The European Commission should exempt advanced therapies from Genetically Modified Organism (GMO) legislation, which hurts Europe’s ability to attract clinical trials and delays patient access to transformative medicines, said the Alliance for Regenerative Medicine (ARM), the European Federation of Pharmaceutical Industries and Associations (EFPIA), and the European Association of Bioindustries (EuropaBio) in a paper published online yesterday in the journal Human Gene Therapy.
The European Commission recognized that GMO requirements hinder the conduct of clinical trials in its April 29 study on new genomic techniques and in the 2020 Pharmaceutical Strategy for Europe, when it called for GMO legislation to be “fit for purpose” for addressing medicines. The original GMO legislation was primarily enacted to protect food consumers and the environment, but Advanced Therapy Medicinal Products (ATMPs) such as gene therapies are affected as an unintended consequence. The uneven application of GMO requirements across EU Member States causes significant clinical trial delays despite findings that gene therapies pose a negligible risk to the environment.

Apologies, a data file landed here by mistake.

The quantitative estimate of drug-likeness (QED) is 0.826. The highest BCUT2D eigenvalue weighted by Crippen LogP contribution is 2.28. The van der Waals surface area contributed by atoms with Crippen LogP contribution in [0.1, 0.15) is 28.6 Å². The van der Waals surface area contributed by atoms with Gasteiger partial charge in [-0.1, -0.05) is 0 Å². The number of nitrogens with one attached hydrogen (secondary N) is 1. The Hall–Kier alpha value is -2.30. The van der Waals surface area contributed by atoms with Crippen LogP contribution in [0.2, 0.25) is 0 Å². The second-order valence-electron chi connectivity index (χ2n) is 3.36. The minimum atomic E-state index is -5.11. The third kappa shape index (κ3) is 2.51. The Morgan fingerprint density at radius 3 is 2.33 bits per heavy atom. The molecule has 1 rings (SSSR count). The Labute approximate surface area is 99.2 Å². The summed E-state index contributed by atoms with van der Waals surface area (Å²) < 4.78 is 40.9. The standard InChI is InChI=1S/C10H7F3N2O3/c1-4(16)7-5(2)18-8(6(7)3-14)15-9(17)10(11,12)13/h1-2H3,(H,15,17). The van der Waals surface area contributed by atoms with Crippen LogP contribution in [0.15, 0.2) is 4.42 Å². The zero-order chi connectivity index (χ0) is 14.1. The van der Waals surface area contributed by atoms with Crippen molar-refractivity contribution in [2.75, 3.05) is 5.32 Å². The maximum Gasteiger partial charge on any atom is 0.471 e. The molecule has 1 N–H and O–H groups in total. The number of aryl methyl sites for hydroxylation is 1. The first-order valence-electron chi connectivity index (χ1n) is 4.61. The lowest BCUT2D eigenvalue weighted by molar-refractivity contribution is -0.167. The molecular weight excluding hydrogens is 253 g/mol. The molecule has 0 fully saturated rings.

Galvanized by the pandemic, the European Commission granted a temporary derogation from GMO requirements to investigational COVID-19 medicinal products to accelerate the development of vaccines and treatments. An industry survey suggested that the temporary derogation decreased the amount of time required to complete clinical trials in Europe. A similar, but permanent, exemption is justified for gene therapies — which often treat life-threatening diseases that have few, or no, treatment options – while still preserving high quality and safety standards.